The National Federation of the Blind has extracted $6 million from Target as a result of its lawsuit claiming that the chain's website was insufficiently accessible to the visually impaired. The NFB sued under the Americans With Disabilities Act, claiming the website was a "place of public accommodation" that Target was obliged to make accessible. (Target unsuccessfully argued that the law applied only to physical spaces.) In addition to putting $6 million in "an interest-bearing account from which members of the California settlement class can make claims," Target will enter into "a three-year relationship during which the advocacy group will keep testing the site to make sure it is accessible to the blind." The NFB says Target's site used to be notably harder to navigate with text-reading software than competing retailers' sites but has improved substantially in recent years.
As I said when a federal judge rejected Target's motion to dismiss the NFB's lawsuit, I don't think litigation, as opposed to public criticism and competitive pressure, is the appropriate way to address complaints like this one. Even if you accept the premise that the government should make sure all businesses (and websites) are accessible to people with disabilities, I've never understood why business owners, as opposed to taxpayers in general, should bear the financial burden of making them so. If the answer is that the modifications attract enough new business to justify the cost, there would be no need to impose them by law.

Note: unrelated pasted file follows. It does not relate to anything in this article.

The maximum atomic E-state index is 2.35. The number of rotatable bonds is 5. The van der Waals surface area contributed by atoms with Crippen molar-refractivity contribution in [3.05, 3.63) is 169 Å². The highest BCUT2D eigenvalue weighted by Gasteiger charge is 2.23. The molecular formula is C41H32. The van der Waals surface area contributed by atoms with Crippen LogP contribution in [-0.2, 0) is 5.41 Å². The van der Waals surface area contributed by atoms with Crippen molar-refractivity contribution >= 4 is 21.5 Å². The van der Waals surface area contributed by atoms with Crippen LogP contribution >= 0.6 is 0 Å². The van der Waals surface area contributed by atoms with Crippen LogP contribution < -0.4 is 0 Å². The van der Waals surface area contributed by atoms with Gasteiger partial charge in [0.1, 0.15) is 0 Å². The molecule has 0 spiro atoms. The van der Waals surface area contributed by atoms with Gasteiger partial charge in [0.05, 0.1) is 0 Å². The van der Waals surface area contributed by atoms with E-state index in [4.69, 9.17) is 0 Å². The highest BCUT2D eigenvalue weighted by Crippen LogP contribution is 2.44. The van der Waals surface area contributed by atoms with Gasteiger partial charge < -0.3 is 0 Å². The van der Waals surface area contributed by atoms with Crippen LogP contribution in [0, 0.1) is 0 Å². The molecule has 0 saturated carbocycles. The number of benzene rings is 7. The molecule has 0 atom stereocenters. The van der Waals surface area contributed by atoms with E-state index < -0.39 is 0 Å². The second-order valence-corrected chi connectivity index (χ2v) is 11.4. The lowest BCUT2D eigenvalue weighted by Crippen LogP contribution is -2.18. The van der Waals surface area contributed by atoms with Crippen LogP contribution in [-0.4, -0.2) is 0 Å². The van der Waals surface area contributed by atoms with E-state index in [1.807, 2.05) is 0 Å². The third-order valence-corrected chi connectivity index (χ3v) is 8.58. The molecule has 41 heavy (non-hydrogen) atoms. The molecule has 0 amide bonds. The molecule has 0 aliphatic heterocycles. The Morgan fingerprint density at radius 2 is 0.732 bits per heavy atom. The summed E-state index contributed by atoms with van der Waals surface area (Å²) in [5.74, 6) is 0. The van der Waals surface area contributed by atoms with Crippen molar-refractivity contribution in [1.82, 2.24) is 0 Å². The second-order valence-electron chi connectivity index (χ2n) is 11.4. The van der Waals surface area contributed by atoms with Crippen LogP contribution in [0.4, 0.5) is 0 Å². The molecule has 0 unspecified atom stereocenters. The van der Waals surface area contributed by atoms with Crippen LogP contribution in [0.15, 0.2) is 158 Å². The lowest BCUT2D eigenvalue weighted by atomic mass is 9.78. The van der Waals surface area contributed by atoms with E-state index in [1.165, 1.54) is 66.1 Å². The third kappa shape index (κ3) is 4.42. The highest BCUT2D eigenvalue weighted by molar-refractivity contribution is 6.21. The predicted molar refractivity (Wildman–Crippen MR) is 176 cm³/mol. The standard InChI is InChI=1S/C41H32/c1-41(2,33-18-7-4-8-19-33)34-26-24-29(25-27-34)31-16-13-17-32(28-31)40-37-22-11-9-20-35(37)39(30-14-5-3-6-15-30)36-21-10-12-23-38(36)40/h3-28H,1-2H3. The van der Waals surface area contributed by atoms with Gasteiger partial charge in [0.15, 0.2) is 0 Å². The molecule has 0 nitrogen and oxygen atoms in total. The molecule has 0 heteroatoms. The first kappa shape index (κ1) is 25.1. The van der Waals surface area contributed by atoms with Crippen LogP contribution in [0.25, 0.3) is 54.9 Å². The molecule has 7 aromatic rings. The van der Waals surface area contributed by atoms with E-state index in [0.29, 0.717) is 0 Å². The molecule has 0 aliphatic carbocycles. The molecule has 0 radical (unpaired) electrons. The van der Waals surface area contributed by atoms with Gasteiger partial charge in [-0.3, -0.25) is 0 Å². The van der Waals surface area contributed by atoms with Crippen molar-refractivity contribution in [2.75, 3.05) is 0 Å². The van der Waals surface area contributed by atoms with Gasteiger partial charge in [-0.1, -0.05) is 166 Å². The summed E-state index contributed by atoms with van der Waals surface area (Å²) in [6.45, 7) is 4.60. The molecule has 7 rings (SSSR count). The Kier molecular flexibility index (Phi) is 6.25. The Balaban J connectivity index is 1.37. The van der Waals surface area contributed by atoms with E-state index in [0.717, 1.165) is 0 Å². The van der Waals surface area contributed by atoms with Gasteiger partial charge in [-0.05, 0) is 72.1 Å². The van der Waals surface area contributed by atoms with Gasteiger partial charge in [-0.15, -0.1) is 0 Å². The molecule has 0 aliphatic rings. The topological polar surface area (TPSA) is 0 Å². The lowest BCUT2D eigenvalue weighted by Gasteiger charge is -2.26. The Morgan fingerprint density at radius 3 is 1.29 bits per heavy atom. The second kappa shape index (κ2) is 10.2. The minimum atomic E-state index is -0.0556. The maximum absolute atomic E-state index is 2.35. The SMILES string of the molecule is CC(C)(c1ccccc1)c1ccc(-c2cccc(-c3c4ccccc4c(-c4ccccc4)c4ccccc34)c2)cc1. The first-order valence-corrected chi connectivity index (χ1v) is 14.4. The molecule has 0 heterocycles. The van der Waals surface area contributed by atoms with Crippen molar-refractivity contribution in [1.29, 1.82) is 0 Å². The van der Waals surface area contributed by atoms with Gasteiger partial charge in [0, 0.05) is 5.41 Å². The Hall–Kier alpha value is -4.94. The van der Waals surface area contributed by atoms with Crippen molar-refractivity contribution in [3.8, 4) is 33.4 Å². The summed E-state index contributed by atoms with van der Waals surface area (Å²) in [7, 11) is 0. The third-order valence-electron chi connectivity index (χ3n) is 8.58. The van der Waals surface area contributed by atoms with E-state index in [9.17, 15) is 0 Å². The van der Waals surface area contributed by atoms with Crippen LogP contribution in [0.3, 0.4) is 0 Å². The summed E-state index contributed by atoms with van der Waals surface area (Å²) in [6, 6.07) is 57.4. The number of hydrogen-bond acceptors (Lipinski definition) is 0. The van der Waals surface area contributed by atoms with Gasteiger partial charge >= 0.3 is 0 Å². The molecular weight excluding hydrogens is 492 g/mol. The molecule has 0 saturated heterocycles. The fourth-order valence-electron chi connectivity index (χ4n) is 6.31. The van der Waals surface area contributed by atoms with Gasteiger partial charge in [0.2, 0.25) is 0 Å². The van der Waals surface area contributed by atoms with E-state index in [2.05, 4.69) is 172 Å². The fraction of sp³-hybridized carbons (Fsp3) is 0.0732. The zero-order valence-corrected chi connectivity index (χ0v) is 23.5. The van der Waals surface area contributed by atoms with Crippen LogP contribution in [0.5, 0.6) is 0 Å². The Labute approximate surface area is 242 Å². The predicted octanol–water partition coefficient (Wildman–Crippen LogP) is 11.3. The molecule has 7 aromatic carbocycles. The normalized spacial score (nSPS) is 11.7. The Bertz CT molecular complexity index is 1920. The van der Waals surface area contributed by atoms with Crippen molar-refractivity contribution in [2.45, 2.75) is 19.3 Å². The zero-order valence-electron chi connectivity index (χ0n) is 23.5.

[via Josh Xiong]